We attended its recent Thursday-night dance-floor grand opening, but we use the term attended loosely because we had stopped by the Kansas City Press Club's happy hour beforehand and unwisely mixed our drinks. We hobnobbed with various TV and print people -- and, of course, by hobnobbed, we totally mean flirted vixenishly, for why else attend such wonky events unless to pick up? Lesson learned: rum and Cokes + Guinness = NV strobe lights will make you dizzy. (You'd think we'd know how to drink after years of experience, but there you go.) We had to flee NV's opening, but we returned days later for its inaugural Saturday night, where, after just one Cosmopolitan, the strobe lights still nauseated us.
But really, that's the only complaint we had, which was surprising given that we usually detest clubs. This trendy dancetorium won points with all. "I love the music," said Research Assistant Laura of the techno blend. "This is hip. It reminds me of clubs in San Diego." Plus, it's nonsmoking (rare in this town) and it includes a free coat check, baskets of mints on every bar (hey, details are important) and a rooftop deck. And when the strobe lights become too seizure-inducing, you can take refuge in the quieter video bar, in which multiple screens air music videos interspersed with comedy clips. (We're fans of anyplace that airs Britney's "Toxic" video followed by a Kids in the Hall sketch.) Throw in NV's happy-hour special (martinis are half price from 4:30 to 8:30 p.m. on weekdays) and, well ... how can you not like what we hope will be a revitalizing addition to downtown?
However, the thing we liked most was that there was a great vibe to the racially diverse and unpretentious crowd, which consisted mainly of the trendily dressed guys -- Abercrombie-T-shirted guys, leather-pants guys, bod-squad guys who shed their shirts and showed off their physiques on the dance floor -- and the odd smattering of straight women. Then we ran into Twat LaRouge, 27, a rotund drag-queen-slash-performer clad in a pink furry dress with an electric-red wig. Curly strips of purple paper dangled from her eyelids, fake-eyelash style.
"I've been called Sesame Street on acid and Sir Mix A Lot to the extreme," she said of her penchant for performing while wearing one of the 12 big foam puppety heads she's made. "I represent larger women in an American culture that's not supportive of larger women." We later saw her and fellow drag queen Chocalota Cream Trail rocking the dance floor and humping the railing. We were glad they were representing the rail humpers, who also are not supported by society today.
What we really wanted, though, was to find people with whom we could discuss our three favorite topics: boys, dating and sex. The first several people we chatted up were typical KC in that they were mired in long-term relationships. Danny, 26, and Ken, 31, who were wearing pink princess hats, had just gotten engaged days before on Danny's birthday; Ken had proposed at Skies in front of Danny's five unwitting best friends. "He's third-generation gay -- his mom and grandpa," Danny told us about Ken, in a burst of joy-induced friendliness. "And I came out to my mom last Thursday!"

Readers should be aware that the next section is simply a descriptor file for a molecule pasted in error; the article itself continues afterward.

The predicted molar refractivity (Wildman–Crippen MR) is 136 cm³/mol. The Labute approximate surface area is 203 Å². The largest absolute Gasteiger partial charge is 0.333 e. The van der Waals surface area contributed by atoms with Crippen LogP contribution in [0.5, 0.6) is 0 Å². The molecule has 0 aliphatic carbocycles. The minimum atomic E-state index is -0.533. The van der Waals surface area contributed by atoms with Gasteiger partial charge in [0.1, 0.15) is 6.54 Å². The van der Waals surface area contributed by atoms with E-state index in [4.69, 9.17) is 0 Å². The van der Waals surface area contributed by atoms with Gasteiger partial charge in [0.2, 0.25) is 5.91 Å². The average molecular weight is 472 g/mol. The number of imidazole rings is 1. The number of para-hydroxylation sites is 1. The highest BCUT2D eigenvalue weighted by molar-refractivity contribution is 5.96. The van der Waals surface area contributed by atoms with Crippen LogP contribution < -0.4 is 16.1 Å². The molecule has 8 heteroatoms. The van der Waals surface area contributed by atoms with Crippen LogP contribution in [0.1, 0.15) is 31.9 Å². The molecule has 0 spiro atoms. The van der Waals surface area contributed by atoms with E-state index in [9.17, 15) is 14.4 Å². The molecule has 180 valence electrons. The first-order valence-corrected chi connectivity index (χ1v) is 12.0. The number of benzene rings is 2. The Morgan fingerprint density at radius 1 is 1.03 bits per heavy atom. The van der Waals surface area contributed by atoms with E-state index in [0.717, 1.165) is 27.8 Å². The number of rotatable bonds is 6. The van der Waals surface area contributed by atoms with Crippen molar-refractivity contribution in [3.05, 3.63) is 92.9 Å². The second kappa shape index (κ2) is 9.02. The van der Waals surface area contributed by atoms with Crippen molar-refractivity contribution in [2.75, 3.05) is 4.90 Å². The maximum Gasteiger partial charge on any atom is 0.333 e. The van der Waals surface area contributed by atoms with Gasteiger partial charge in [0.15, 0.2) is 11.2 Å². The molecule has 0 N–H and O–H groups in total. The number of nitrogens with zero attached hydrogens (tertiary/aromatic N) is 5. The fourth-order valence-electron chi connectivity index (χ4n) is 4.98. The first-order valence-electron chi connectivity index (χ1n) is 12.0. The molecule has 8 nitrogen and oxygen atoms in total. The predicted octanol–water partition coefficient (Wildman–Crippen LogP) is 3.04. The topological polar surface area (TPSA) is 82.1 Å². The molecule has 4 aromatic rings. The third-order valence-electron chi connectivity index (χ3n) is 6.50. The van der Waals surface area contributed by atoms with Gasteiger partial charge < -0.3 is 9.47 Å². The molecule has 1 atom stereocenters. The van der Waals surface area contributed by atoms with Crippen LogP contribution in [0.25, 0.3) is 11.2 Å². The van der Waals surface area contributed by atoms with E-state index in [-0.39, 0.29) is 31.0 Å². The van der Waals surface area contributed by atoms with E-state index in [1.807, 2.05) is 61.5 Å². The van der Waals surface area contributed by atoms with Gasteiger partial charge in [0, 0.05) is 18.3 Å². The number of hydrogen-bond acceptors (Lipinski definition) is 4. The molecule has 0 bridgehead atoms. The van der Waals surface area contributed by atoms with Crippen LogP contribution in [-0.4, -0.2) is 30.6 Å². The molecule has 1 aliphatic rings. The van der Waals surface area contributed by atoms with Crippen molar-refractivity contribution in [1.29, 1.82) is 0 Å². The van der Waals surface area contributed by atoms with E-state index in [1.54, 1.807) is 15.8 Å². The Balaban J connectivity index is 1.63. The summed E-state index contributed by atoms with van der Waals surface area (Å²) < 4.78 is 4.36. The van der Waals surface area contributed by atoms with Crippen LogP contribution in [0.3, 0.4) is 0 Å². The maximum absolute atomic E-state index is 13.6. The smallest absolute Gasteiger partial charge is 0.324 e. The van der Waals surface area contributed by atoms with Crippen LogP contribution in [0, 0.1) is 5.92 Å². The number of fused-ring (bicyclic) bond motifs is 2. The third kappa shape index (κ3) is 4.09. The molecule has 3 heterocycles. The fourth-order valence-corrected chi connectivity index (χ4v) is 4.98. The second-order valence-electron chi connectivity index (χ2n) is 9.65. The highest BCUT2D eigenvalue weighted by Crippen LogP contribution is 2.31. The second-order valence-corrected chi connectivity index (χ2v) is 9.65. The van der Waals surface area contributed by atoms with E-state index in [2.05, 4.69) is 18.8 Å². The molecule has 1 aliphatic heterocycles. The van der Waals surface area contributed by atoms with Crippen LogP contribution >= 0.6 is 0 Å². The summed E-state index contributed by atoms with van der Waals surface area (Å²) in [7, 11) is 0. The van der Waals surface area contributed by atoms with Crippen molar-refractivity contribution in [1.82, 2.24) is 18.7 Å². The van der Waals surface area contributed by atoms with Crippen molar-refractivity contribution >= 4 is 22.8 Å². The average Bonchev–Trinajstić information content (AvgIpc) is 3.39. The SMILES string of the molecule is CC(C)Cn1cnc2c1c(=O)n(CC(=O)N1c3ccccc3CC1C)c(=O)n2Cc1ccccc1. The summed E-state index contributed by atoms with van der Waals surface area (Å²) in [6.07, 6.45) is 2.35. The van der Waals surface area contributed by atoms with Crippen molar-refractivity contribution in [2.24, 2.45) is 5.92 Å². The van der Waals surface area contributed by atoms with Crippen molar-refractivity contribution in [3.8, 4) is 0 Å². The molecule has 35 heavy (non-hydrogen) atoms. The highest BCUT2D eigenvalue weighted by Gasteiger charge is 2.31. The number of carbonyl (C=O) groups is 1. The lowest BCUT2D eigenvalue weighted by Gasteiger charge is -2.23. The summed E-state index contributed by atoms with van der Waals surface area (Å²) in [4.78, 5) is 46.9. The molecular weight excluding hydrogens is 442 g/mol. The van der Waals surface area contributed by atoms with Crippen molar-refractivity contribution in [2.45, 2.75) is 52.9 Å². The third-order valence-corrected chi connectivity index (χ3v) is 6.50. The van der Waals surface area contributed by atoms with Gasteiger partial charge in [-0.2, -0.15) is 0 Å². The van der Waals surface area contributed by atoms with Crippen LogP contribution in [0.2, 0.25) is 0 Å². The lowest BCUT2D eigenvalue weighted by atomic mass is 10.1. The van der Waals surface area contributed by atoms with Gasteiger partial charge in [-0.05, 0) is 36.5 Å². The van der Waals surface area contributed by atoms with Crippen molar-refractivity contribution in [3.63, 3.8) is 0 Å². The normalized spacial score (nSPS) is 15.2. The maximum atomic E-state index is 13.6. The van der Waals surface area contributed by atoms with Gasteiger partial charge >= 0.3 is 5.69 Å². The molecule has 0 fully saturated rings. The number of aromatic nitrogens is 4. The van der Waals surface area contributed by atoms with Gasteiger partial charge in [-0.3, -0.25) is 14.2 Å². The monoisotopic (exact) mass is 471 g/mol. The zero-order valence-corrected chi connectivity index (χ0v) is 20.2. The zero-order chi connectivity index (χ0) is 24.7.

"Wow. Was she cool with it?" we asked.
"My mom and dad love him," he said proudly.
Awesome. Our next target was Marlon, 29. He told us he's into petite Asian or Middle Eastern men, but his boyfriend of two years is neither. "He's a white guy -- the first white guy I've ever dated or messed around with," he told us. (Oh, if we had a dollar for every time we've had to say that, we'd ... uh ...nevermind.)
Then, we ran into the gorgeous Nicholas, with the stunning blue eyes, whose date had gone missing. Before arriving at NV, they had gone to dinner and a movie. "Then he went to get a drink, and I haven't seen him in an hour and a half," he told us. That bastard!
"Ninety percent of gay men can't be trusted," he said. "They always have a hidden agenda. They either want you for sex or money -- it's really random. I'm 25 and have been out of the closet and dating men since I was 17. That comment is based on my experience. I've been single for three years, and that's the reason.... It doesn't matter -- gay men or straight men, it's all the same bullshit." We agree, but because we like drama in our lives, it can be oh-so-fun, too ... is that so wrong?
In the meantime, RA Laura, who had also been commiserating with Nicholas, chatted with Jason, 34, the regional color director for Lancôme -- who thought Nicholas was hot. We went over to investigate and to possibly help with introductions, but, sadly, Nicholas had slipped away.
"I'm here to hook my friend Jason up. He hasn't been laid in 10 years," said Terry, an effusive woman who works with Jason. "I went to the [unisex] bathroom when I first got here and introduced myself to every guy in the stalls. I'm getting him married off!" We liked the cut of her jib.
"So I heard you've been groped here," the Night Ranger said.
"Yes! It was a really good ass grab, and I knew it was a gay guy. No straight guy gropes like that," she said.
"What's the difference?" we wanted to know.
"A straight-man grope is more tentative because he's got something to lose. A gay guy grabs and moves on. He didn't look at me. I said, 'Don't I get a cigarette afterward?' He kept walking. It was fun, though."
So, guys, there you go: how to play grab-ass, courtesy of the NR. And if you get us a drink afterward, we'll be your vixen anytime.